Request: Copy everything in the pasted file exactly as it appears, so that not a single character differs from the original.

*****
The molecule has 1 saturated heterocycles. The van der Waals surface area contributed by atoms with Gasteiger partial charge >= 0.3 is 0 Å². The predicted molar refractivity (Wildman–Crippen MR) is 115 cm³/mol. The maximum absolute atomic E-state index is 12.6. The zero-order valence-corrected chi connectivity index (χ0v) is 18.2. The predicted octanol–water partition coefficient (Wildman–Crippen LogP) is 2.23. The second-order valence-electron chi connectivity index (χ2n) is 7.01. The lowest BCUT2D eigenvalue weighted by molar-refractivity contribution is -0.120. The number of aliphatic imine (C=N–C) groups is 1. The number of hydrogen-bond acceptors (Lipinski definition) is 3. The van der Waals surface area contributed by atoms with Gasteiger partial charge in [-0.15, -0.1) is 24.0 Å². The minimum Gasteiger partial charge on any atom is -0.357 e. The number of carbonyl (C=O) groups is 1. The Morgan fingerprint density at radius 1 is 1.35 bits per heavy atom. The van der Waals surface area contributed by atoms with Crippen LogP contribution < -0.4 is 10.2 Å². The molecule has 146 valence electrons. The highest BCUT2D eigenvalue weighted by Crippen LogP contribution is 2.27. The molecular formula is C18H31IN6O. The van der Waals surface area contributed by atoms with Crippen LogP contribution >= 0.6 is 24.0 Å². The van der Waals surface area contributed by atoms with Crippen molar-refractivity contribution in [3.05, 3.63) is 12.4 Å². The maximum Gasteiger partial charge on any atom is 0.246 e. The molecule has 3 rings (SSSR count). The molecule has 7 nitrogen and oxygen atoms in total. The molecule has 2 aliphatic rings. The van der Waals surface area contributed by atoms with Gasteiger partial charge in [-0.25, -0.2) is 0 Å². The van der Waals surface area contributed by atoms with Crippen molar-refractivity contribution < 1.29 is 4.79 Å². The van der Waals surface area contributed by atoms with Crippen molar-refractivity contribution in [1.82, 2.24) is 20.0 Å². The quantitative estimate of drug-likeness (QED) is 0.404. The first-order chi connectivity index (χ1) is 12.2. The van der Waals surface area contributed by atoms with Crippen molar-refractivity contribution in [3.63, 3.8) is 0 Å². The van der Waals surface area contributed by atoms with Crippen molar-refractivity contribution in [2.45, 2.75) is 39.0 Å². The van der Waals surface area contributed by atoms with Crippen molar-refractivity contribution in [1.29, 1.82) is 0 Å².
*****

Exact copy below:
The molecule has 1 saturated heterocycles. The van der Waals surface area contributed by atoms with Gasteiger partial charge >= 0.3 is 0 Å². The predicted molar refractivity (Wildman–Crippen MR) is 115 cm³/mol. The maximum absolute atomic E-state index is 12.6. The zero-order valence-corrected chi connectivity index (χ0v) is 18.2. The predicted octanol–water partition coefficient (Wildman–Crippen LogP) is 2.23. The second-order valence-electron chi connectivity index (χ2n) is 7.01. The lowest BCUT2D eigenvalue weighted by molar-refractivity contribution is -0.120. The number of aliphatic imine (C=N–C) groups is 1. The number of hydrogen-bond acceptors (Lipinski definition) is 3. The van der Waals surface area contributed by atoms with Gasteiger partial charge in [-0.15, -0.1) is 24.0 Å². The minimum Gasteiger partial charge on any atom is -0.357 e. The number of carbonyl (C=O) groups is 1. The Morgan fingerprint density at radius 1 is 1.35 bits per heavy atom. The van der Waals surface area contributed by atoms with Crippen LogP contribution < -0.4 is 10.2 Å². The molecule has 146 valence electrons. The highest BCUT2D eigenvalue weighted by Crippen LogP contribution is 2.27. The molecular formula is C18H31IN6O. The van der Waals surface area contributed by atoms with Crippen LogP contribution >= 0.6 is 24.0 Å². The van der Waals surface area contributed by atoms with Crippen molar-refractivity contribution in [3.05, 3.63) is 12.4 Å². The maximum Gasteiger partial charge on any atom is 0.246 e. The molecule has 3 rings (SSSR count). The molecule has 7 nitrogen and oxygen atoms in total. The molecule has 2 aliphatic rings. The van der Waals surface area contributed by atoms with Gasteiger partial charge in [-0.25, -0.2) is 0 Å². The van der Waals surface area contributed by atoms with Crippen molar-refractivity contribution < 1.29 is 4.79 Å². The van der Waals surface area contributed by atoms with Crippen molar-refractivity contribution in [1.82, 2.24) is 20.0 Å². The quantitative estimate of drug-likeness (QED) is 0.404. The first-order chi connectivity index (χ1) is 12.2. The van der Waals surface area contributed by atoms with Crippen molar-refractivity contribution in [3.63, 3.8) is 0 Å². The van der Waals surface area contributed by atoms with Crippen molar-refractivity contribution in [2.45, 2.75) is 39.0 Å². The van der Waals surface area contributed by atoms with Crippen molar-refractivity contribution in [1.29, 1.82) is 0 Å².